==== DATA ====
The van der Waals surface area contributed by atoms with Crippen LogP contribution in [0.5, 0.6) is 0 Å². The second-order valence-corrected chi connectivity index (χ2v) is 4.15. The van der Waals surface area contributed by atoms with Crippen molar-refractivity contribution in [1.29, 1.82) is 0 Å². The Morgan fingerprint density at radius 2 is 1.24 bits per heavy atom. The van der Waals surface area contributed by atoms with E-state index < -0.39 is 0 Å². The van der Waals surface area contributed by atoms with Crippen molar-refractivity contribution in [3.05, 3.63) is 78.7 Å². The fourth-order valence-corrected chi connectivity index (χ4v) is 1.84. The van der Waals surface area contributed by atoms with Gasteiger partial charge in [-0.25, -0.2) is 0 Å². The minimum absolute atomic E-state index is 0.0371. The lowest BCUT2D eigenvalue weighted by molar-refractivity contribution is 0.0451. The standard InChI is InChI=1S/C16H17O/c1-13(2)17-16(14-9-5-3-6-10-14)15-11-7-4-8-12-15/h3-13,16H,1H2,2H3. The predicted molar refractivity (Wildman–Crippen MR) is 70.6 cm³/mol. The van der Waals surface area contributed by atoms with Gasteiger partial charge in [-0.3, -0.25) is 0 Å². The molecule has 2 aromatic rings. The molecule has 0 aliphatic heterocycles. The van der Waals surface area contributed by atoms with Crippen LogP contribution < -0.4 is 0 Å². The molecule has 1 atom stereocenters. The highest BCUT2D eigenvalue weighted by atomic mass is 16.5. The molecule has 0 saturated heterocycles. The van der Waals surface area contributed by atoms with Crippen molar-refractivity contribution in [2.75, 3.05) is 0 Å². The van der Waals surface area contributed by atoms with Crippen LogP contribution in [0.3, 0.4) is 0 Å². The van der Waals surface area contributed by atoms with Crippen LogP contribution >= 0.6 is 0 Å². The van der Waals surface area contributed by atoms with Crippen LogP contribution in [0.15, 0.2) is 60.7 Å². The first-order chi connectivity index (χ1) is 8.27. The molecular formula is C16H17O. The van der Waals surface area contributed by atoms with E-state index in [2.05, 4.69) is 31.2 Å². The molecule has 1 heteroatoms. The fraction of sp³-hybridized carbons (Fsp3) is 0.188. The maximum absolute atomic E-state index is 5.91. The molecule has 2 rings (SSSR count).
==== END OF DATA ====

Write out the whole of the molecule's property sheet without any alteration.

The van der Waals surface area contributed by atoms with Crippen LogP contribution in [0.5, 0.6) is 0 Å². The second-order valence-corrected chi connectivity index (χ2v) is 4.15. The van der Waals surface area contributed by atoms with Crippen molar-refractivity contribution in [1.29, 1.82) is 0 Å². The Morgan fingerprint density at radius 2 is 1.24 bits per heavy atom. The van der Waals surface area contributed by atoms with E-state index < -0.39 is 0 Å². The van der Waals surface area contributed by atoms with Crippen molar-refractivity contribution in [3.05, 3.63) is 78.7 Å². The fourth-order valence-corrected chi connectivity index (χ4v) is 1.84. The van der Waals surface area contributed by atoms with Gasteiger partial charge in [-0.25, -0.2) is 0 Å². The minimum absolute atomic E-state index is 0.0371. The lowest BCUT2D eigenvalue weighted by molar-refractivity contribution is 0.0451. The standard InChI is InChI=1S/C16H17O/c1-13(2)17-16(14-9-5-3-6-10-14)15-11-7-4-8-12-15/h3-13,16H,1H2,2H3. The predicted molar refractivity (Wildman–Crippen MR) is 70.6 cm³/mol. The van der Waals surface area contributed by atoms with Gasteiger partial charge in [-0.3, -0.25) is 0 Å². The molecule has 2 aromatic rings. The molecule has 0 aliphatic heterocycles. The van der Waals surface area contributed by atoms with Crippen LogP contribution < -0.4 is 0 Å². The molecule has 1 atom stereocenters. The highest BCUT2D eigenvalue weighted by atomic mass is 16.5. The molecule has 0 saturated heterocycles. The van der Waals surface area contributed by atoms with Crippen molar-refractivity contribution in [2.75, 3.05) is 0 Å². The van der Waals surface area contributed by atoms with Crippen LogP contribution in [0.3, 0.4) is 0 Å². The van der Waals surface area contributed by atoms with Crippen LogP contribution >= 0.6 is 0 Å². The van der Waals surface area contributed by atoms with Crippen LogP contribution in [0.15, 0.2) is 60.7 Å². The first-order chi connectivity index (χ1) is 8.27. The molecular formula is C16H17O. The van der Waals surface area contributed by atoms with E-state index in [2.05, 4.69) is 31.2 Å². The molecule has 1 heteroatoms. The fraction of sp³-hybridized carbons (Fsp3) is 0.188. The maximum absolute atomic E-state index is 5.91. The molecule has 2 rings (SSSR count).